Over the past decade, I have been involved in public debate over the problem of sexual abuse by Catholic priests, and that experience has taught me a great deal about the way people come to understand—or, rather, misunderstand—social problems.  My point is simple enough.  While some priests have undoubtedly been abusive, and a few have been criminal predators of the first order, there is no evidence that Catholic clergy are more likely than any other social group to abuse children.  At many times, my position has been desperately unpopular because it runs flat contrary to what “everyone knows,” which is that the priesthood is seething with perversion and pedophilia.  But how exactly does “everyone know” this?  Nobody is claiming to have a detailed comparative chart of abuse rates in different professions, on which priests soar off the charts.  People believe in the evil nature of the priesthood because they hear so much about those wrongs, while they hear very little about other horrors committed by other groups, religious or secular.  What I have tried to explain is that what we hear about a given group, and what the media report, depends largely on how people expect that group to behave—in other words, on our assumptions, our prejudices. 

This issue of expectation is critical.  Imagine a hypothetical series of events in which some other group might be labeled similarly as real or potential abusers.  For the sake of argument, take public-school teachers.  (I am assuming the rate of sexual misconduct among teachers is not significantly higher than that for the population at large).  Quite frequently, cases come to light of teachers involved in sexual misconduct or online seduction, trading child pornography, and so on.  We generally see these cases as isolated examples of individual deviance.  But the stories are surprisingly abundant, and newspapers and magazines have published exposés suggesting a widespread underlying problem.  A 1998 survey of newspaper archives nationwide by the non-sensationalist magazine Education Week found 244 reported cases involving teacher-student relationships in a six-month period, with behaviors varying from “unwanted touching to sexual relationships and serial rape.”  That represents over nine cases per week.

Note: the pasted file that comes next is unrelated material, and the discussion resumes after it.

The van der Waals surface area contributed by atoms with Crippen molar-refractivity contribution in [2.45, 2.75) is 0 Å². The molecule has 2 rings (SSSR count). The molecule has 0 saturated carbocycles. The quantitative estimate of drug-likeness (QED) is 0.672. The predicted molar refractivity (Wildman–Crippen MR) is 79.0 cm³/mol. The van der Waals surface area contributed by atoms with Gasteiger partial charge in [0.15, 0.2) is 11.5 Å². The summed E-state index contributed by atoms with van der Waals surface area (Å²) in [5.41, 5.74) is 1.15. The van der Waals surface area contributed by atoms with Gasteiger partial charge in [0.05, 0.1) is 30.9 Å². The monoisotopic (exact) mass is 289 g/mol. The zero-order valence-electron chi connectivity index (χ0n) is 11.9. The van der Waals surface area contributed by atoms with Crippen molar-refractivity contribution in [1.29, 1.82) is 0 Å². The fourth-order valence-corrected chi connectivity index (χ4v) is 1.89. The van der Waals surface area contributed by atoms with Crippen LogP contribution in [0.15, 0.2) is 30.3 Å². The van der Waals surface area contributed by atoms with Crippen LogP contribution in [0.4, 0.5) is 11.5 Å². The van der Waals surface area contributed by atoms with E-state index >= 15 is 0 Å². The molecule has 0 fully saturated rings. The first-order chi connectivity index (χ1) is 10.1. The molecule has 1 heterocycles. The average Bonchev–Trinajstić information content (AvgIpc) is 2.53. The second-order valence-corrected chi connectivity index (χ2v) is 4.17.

Of course, these are only the reported cases, and some activists feel that many other incidents remain undetected or unreported.  The website of the advocacy group Survivors of Educator Sexual Abuse and Misconduct Emerge claims that “The best estimate is that 15 percent of students will be sexually abused by a member of the school staff during their school career.”  The organization’s president complains, “Schools don’t report rumors.  Schools don’t report allegations.  Schools don’t report teacher resignations under suspicious circumstances.”  No central clearinghouse collects and analyzes such incidents.  As a result, there are scandalous cases of teachers who have run into trouble in one school system moving to a new area, where they resume their abusive careers.  One investigative study is titled “‘Passing the Trash’ by School Districts Frees Sexual Predators to Hunt Again.”  It all sounds very much like the worst image of priestly abuse before the recent upsurge of clerical scandals, though, at the time of this writing, abusive teachers rarely register on the popular consciousness.